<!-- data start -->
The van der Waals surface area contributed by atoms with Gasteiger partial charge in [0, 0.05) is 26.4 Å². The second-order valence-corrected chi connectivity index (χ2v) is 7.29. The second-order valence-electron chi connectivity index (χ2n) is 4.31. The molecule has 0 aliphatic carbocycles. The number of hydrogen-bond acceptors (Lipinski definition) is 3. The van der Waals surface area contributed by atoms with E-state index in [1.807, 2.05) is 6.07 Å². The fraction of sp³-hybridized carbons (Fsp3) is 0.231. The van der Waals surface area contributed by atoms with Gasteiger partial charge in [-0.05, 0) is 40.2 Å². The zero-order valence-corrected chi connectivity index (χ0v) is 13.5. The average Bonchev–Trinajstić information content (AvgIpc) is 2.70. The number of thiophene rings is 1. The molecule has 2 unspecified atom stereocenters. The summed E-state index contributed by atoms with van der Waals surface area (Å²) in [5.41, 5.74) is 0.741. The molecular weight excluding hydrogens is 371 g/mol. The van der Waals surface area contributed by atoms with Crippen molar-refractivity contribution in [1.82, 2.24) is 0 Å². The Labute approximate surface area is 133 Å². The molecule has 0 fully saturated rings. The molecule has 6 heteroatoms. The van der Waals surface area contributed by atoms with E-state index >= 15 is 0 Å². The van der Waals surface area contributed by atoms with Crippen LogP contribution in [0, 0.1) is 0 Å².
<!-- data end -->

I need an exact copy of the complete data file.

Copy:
The van der Waals surface area contributed by atoms with Gasteiger partial charge in [0, 0.05) is 26.4 Å². The second-order valence-corrected chi connectivity index (χ2v) is 7.29. The second-order valence-electron chi connectivity index (χ2n) is 4.31. The molecule has 0 aliphatic carbocycles. The number of hydrogen-bond acceptors (Lipinski definition) is 3. The van der Waals surface area contributed by atoms with E-state index in [1.807, 2.05) is 6.07 Å². The fraction of sp³-hybridized carbons (Fsp3) is 0.231. The van der Waals surface area contributed by atoms with Gasteiger partial charge in [-0.05, 0) is 40.2 Å². The zero-order valence-corrected chi connectivity index (χ0v) is 13.5. The average Bonchev–Trinajstić information content (AvgIpc) is 2.70. The number of thiophene rings is 1. The molecule has 2 unspecified atom stereocenters. The summed E-state index contributed by atoms with van der Waals surface area (Å²) in [5.41, 5.74) is 0.741. The molecular weight excluding hydrogens is 371 g/mol. The van der Waals surface area contributed by atoms with Crippen molar-refractivity contribution in [1.82, 2.24) is 0 Å². The Labute approximate surface area is 133 Å². The molecule has 0 fully saturated rings. The molecule has 6 heteroatoms. The van der Waals surface area contributed by atoms with E-state index >= 15 is 0 Å². The van der Waals surface area contributed by atoms with Crippen LogP contribution in [0, 0.1) is 0 Å².